These past few months I have had family and friends reach out to me in panic, tears, and despair about feeling so overwhelmed that they didn’t know where to turn for help or to get off the merry-go-round of this burdensome feeling.

“I feel like I can hardly keep my head above water,” is the most common description I have heard from those suffering from too little time with too much to do. I too have fallen prey to this malady and I can tell you from my personal experience when you allow this to happen for a prolonged period of time, you risk breakdowns, depression and illnesses that can literally be life threatening.

Manage Your Energy Wisely

Each of us has only so much energy to expend each day. Think of it like a tank of gas. You start out the day (if you have had a good night’s rest) with a full but limited tank of energy. Let’s apply the same discussion regarding utils (a hypothetical unit of measure for satisfaction) and use the term joule for measuring work or energy.

Start with a broad assumption that you start with a bucket of 1000 joules a day -- no more, no less -- and at the end of the day it is expended. If you start each day with a fresh bucket of 1000 more joules, you would contemplate more seriously at what you say “yes” to based on what is most important to you.

In other words, as a parent, because your children are a top priority, you are going to be sure you conserve the necessary amount of joules to meet all of your parenting tasks (getting them up, dressed, fed and off to school or taking care of your toddlers all day, etc.)

Let’s say you also have a full-time job, which helps support your household that requires a majority of your joules to fulfill the full 8 hours of work. You are going to be far more choosy about your choices at work if you know there are ways to conserve joules by deciding not to work 10–12 hour days, work through your lunch hour and never take any breaks.

Then there are the other family energy draining activities, commuting home, preparing dinner, helping the kids with homework, getting the toddlers bathed and into bed or going to sporting events in the evenings. Now it’s time to have some joules left for your spouse, after all, they are important too!

Last and not least, what’s left for taking care of you?

Preventing Burnout – Maximizing Your Energy

Here is a list of recommendations I have found made all the difference in my ability to get to the end of my day and not feel overwhelmed, but have energy to spare:
  1. Feed the Mind, Body and Soul. Begin each day with quiet time for scripture reading, meditation, and personal development books/audios. This sets the tone for your mental attitude for the day. Take in sound nutrition. We all have heard about the importance of a healthy meal first thing in the morning to “break the fast.” A balance of protein, complex carbohydrates and water greatly enhances your energy.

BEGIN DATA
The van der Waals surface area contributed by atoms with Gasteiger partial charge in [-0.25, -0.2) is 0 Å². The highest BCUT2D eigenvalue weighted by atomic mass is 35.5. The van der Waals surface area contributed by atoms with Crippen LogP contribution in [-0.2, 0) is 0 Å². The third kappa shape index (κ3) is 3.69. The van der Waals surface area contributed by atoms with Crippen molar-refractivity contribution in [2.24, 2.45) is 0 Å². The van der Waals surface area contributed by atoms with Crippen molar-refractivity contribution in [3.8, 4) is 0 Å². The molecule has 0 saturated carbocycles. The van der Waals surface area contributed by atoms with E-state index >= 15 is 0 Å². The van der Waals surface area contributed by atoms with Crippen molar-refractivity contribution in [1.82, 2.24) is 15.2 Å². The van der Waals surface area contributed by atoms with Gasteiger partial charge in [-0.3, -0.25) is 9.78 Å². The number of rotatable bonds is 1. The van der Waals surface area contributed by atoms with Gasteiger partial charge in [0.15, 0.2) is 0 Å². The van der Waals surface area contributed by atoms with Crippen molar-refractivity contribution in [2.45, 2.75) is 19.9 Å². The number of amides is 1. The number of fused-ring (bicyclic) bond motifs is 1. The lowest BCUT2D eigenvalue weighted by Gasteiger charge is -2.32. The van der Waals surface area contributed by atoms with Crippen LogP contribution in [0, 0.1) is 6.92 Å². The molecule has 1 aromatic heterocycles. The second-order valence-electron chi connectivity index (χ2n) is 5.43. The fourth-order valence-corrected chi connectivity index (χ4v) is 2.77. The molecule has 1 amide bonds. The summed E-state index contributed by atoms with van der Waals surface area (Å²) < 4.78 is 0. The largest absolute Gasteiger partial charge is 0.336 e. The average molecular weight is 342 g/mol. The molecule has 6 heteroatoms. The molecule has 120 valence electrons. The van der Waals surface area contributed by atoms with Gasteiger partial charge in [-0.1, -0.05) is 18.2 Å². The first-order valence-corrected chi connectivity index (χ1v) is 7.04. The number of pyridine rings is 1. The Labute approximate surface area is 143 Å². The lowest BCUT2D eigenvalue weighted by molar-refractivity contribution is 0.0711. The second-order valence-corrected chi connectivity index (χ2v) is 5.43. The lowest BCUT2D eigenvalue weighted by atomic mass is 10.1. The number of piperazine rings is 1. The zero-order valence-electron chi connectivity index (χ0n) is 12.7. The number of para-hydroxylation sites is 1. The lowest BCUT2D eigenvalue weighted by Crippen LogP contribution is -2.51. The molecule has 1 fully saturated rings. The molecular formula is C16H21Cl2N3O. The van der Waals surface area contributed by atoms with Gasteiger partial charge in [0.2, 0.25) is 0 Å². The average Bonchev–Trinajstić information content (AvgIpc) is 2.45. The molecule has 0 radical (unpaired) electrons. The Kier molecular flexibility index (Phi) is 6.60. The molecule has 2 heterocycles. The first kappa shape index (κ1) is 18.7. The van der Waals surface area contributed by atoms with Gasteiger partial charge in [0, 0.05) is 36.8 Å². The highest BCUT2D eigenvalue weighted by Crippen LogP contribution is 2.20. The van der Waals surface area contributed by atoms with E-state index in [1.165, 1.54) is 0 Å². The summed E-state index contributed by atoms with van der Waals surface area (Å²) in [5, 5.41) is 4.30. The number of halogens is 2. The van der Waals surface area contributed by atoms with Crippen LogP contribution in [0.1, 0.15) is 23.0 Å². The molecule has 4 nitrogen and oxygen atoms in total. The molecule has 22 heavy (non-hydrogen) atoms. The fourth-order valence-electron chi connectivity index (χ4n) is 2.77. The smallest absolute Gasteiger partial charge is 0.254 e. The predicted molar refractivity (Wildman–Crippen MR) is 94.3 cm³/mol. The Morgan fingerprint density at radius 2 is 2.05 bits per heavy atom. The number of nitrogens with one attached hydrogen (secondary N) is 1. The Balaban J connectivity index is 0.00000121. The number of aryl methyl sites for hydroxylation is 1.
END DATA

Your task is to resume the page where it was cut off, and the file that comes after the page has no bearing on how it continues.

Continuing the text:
2. Have a Daily Plan for Activity. Blocking your calendar with the actions you need to take throughout the day provides you with a visual look and what you can realistically accomplish in a day. I recommend color-coding these blocks to help you see where you are spending time and energy for work, family and enjoyment – it’s critical to have fun time planned each week.
  3. Just Say No. This is the real killer for almost everyone. We are a society of over accommodators to others and often compromise our top priorities by wanting to be everything to everyone. You can’t. You, and your priorities come first. If there are windows of time open that will not over-expend your energy then choose wisely and only accept where it works into your plan. IMPORTANT NOTE: Don’t be deceived into believing you can multitask. As expressed in our previous blog “Are You Proud of Your Multi-Tasking, You Shouldn’t Be,” we are designed to give our best and highest quality to our work and relationships one at a time.
  4. With Balance Comes Fulfillment. As you commit to acting on your plan purposed with what is most important in your life, you will find a sense of joy and true fulfillment. This requires discipline. Take the “it’s non-negotiable” attitude toward staying on track. Just like an athlete who knows what is required in practice and daily activity to achieve their goals, we too need to stay firm with the commitment to ourselves. We get one life to live, and we are given the right to choose each day. 
You will have fewer regrets and more rewards as you step up and get into “the game of life” knowing it won’t be easy, and there will be numerous distractions. In today’s world, the addictions to technology sucks up huge amounts of unnecessary energy and time. Finally, remember this very important message:

You deserve it, you are worth it, you are important, you are uniquely gifted, you are needed by others to be your best self and you are loved.